Later, in GIO Personal Investment Services Ltd v Liverpool and London Steamship Protection [1999] 1 WLR 984 at 995, Potter LJ, with whom Butler-Sloss LJ and Sir Patrick Russell agreed, held that, other than as read out in court, there was no way that the contents of documents tendered in court were available to members of the public and that the court had no right to provide such documents to the public without the consent of the parties. 
In the United Kingdom, the increasing use of documents which were pre-read by judges or not read out so as to enhance expedition and efficiency has caused the courts to rethink this access issue. Thus, in SmithKline Beecham Biologicals Special Advocate v Connaught Laboratories Inc [1999] 4 All ER 498 at 511-2, Lord Bingham CJ said
Since the date when Lord Scarman expressed doubt in Home Office v Harman as to whether expedition would always be consistent with open justice, the practices of counsel preparing skeleton arguments, chronologies and reading guides, and of judges pre-reading documents (including witness statements) out of court, have become much more common. These means of saving time in court are now not merely permitted, but are positively required, by practice directions. The result is that a case may be heard in such a way that even an intelligent and well-informed member of the public, present throughout every hearing in open court, would be unable to obtain a full understanding of the documentary evidence and the arguments on which the case was to be decided. …
Nevertheless, the tension between efficient justice and open justice is bound to give rise to problems which go wider than Order 24, rule 14A. Some of those problems were explored in the judgement of Potter LJ in Gio Personal Investment Services Ltd v Liverpool and London Steamship Protection and Indemnity Association Ltd (FAI General Insurance Co Ltd Intervening) [1999] 1 WLR 984. As the court’s practice develops it will be necessary to give appropriate weight to both efficiency and openness of justice, with Lord Scarman’s warning in mind. Public access to documents referred to in open court (but not in fact read aloud and comprehensively in open court) may be necessary, with suitable safeguards, to avoid too wide a gap between what has in theory, and what has in practice, passed into the public domain.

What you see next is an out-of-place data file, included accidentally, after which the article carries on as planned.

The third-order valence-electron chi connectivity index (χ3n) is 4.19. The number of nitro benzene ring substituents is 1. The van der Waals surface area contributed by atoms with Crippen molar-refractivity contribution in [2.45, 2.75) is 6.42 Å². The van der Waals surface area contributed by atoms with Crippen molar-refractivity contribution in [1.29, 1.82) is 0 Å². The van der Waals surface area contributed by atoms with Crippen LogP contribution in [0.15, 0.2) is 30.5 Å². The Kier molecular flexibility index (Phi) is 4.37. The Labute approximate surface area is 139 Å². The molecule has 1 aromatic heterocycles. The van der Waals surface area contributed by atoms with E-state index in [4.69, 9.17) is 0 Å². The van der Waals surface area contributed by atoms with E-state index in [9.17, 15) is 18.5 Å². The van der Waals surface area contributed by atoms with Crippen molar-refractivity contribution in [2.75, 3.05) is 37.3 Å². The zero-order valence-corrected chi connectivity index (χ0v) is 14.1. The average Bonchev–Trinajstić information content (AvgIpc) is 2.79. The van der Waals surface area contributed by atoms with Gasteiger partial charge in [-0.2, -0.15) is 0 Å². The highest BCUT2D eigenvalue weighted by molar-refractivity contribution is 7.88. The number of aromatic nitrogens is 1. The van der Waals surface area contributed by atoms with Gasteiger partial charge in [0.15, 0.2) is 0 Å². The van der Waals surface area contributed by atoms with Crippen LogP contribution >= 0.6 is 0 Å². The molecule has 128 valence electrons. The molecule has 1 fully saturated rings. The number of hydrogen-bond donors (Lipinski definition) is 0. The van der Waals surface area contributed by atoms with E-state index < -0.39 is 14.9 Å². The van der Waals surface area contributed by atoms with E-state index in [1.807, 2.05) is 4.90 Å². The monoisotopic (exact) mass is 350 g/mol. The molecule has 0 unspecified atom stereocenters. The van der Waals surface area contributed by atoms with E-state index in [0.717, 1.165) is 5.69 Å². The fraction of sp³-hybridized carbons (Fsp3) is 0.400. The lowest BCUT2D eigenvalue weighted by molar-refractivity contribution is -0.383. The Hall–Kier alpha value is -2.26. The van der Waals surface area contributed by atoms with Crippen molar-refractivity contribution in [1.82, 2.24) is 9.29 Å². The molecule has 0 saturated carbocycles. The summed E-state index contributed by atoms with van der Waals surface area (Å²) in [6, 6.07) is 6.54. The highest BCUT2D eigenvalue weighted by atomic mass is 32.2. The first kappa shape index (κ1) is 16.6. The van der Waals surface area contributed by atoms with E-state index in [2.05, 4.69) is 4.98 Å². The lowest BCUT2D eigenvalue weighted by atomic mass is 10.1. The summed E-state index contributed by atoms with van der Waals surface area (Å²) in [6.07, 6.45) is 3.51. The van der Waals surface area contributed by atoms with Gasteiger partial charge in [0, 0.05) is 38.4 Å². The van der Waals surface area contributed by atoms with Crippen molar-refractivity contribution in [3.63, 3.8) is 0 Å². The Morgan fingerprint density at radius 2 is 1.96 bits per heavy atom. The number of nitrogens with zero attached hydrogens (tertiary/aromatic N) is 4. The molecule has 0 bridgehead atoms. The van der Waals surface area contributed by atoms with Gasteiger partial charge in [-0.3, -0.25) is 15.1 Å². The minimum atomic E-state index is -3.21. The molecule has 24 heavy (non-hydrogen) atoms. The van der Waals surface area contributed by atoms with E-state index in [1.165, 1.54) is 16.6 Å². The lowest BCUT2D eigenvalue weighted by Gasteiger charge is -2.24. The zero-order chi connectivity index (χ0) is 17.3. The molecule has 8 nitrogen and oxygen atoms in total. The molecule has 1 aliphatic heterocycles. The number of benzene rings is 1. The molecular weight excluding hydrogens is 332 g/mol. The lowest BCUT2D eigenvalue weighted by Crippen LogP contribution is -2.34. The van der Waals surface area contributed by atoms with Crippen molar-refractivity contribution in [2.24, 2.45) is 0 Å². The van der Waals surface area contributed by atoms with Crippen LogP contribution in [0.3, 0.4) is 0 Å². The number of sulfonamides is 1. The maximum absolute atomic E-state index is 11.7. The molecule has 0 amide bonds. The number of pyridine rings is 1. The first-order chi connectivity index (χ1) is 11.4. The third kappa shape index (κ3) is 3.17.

In Australia, the approach that the public has no right to see exhibits and like documents seems to have been accepted. Thus, in Herald and Weekly Times Ltd v The Magistrates Court of Victoria (2000) 2 VR 346 the Court of Appeal had to consider access to witness statements and the charge sheet handed up to the court as a “hand up brief” in committal proceedings in the light of s 125(1) of the Magistrates Court Act 1989 (Vic) which provides that all proceedings in the Magistrates Court are to be conducted in open court unless the Act provides otherwise. Charles JA, with whom Tadgell and Chernov JJA agreed, held at 361; [40]
There remains the question whether the Magistrates’ Court, by denying access to the documents sought by the appellants, was acting in breach of s 125(1) of the Act. The learned judge gave comprehensive and compelling reasons for his conclusions that s 125(1) does not extend to obliging the court to provide, upon request, reasonable access to copies of the charges sheet and witness statements. His Honour considered that a proceeding is properly conducted in open court if the public has a right of admission to that court which is reasonably and conveniently exercisable and did not think that an open court becomes ‘closed’ if a request by a member of the public or the press for such access were refused in a committal proceeding. For my own part, I agree with each of his Honour’s conclusions in this regard, and with the reasons given. In my view s 125(1) gives the appellants no right to such access in a committal.